Israel has cleverly fine-tuned the siege, hurting Gazans but not letting the situation there reach crisis levels.
Two boats carrying pro-Palestinian activists have reached international waters of the eastern Mediterranean and are making their way towards the Gaza Strip, in the latest attempt to break the Israeli blockade against the territory.
The Tahrir, or Canadian Boat to Gaza, and the MV Saoirse, the Irish boat to Gaza, left the port of Fethiye in southwest Turkey on Wednesday after Turkish authorities gave them permission to sail to the Greek island of Rhodes.
|Click for map of ships and passenger details|
The Turkish coast guard briefly escorted the ships before the Tahrir and Saoirse took a turn towards Gaza.
Al Jazeera’s Casey Kauffman, on board one of the ships, said that in total it would be a 50-hour journey, and they were currently one-fifth of the way there.
“Everyone on the boat wants to get to Gaza,” he said, adding that while the activists are prepared for the possibility of an Israeli interception, the initiative will not be wasted.
“It will still bring attention to the situation in Gaza, and the blockade of the Gaza Strip.”
The Israeli navy issued a statement saying it was prepared to contact the two vessels.
“The Israel navy has completed the necessary preparations in order to prevent them from reaching the Gaza Strip,” the statement said.
Sailing under the flag of the Comoros Islands, the Tahrir is carrying six activists, a captain and five journalists.
The Saoirse – sailing under the US flag – has 12 Irish nationals on board, none of whom are journalists.
‘Support from Turkish society’
David Heap, a member of the steering committee on board the Tahrir, told Al Jazeera that the activists chose to leave from Fethiye because of the strained relations between Turkey and Israel.
“The Turkish government has been creating more distance from Israel diplomatically and we know there is support from Turkish society for what we are doing.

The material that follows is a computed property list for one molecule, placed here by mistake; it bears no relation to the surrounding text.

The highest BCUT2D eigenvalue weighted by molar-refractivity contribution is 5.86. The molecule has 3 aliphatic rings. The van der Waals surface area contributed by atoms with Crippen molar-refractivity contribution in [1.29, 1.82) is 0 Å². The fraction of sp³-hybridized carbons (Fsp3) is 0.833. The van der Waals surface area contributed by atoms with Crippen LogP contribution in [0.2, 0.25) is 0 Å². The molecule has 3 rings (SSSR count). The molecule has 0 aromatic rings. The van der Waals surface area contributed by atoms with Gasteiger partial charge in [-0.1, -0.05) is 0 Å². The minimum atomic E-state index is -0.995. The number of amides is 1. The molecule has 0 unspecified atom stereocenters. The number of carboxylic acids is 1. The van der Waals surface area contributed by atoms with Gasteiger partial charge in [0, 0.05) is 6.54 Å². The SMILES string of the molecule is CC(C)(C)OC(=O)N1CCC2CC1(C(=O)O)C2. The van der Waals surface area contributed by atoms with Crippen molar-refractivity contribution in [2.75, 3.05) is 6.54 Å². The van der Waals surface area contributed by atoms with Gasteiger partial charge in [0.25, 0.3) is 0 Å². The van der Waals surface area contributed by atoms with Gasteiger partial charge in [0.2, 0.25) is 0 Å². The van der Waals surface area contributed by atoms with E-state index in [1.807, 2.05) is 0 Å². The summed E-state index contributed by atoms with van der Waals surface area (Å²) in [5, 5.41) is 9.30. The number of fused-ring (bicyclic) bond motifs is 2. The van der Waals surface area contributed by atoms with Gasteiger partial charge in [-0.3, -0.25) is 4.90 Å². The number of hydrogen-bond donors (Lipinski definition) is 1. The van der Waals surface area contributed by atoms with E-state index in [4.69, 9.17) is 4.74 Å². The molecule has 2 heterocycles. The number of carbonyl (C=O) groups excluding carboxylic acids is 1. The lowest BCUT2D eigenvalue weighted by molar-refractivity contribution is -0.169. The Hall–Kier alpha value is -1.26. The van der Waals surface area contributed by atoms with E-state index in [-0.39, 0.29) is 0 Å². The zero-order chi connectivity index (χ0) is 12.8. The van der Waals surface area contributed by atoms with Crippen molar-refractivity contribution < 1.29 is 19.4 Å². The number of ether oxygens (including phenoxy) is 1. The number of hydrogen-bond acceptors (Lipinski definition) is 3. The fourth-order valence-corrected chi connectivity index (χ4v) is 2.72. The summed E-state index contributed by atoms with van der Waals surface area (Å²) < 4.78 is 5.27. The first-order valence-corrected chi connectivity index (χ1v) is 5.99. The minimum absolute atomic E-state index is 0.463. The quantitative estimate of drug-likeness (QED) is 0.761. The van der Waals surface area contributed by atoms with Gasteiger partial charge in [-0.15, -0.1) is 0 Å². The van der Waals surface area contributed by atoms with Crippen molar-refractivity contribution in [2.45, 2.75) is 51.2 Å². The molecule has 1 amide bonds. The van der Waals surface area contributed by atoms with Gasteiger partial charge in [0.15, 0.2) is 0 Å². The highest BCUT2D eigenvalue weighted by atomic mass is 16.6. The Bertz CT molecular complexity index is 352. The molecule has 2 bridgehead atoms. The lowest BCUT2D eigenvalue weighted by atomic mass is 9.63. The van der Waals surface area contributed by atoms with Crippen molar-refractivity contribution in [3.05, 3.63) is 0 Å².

“Our judgment was that the Turkish state would not interfere with us if we didn’t make too much of a public issue of our plan to depart from there,” Heap told Al Jazeera.
It will take at least a couple of days before the boats reach the Palestinian waters of the Gaza Strip, where they expect to be approached by the Israeli navy.
“We have some distance to cover between where we are now and Palestinian territorial waters of Gaza.
“Obviously we are going to avoid going through Israeli territorial waters.
“Our plan is to go directly from international waters into the territorial waters of Gaza – within a couple of days.
“We’re not, at this point, going to state exactly when. We will choose our moment to what is favourable to what we are trying to do,” Heap said.
The activists say the new attempt the break the siege on the Gaza Strip is part of a campaign they call “freedom waves”, implying that more such efforts will follow.
Both ships were part of previous attempts to break the siege on the Gaza Strip that was stalled when the Greek government refused to let a flotilla leave from its shores in July this year.
The Tahrir, the larger ship of the two, was intercepted by the Greek coast guard with more than 30 pro-Palestinian activists onboard.
Two of them were detained for defying Greece’s ban on setting sail to Gaza. The vessel was stopped about 10 minutes after it left port on the island of Crete.
The Irish boat allegedly suffered damage when it was sabotaged while waiting to join the flotilla from Turkish waters. The ship has since been repaired and kept in dry-dock in Turkey.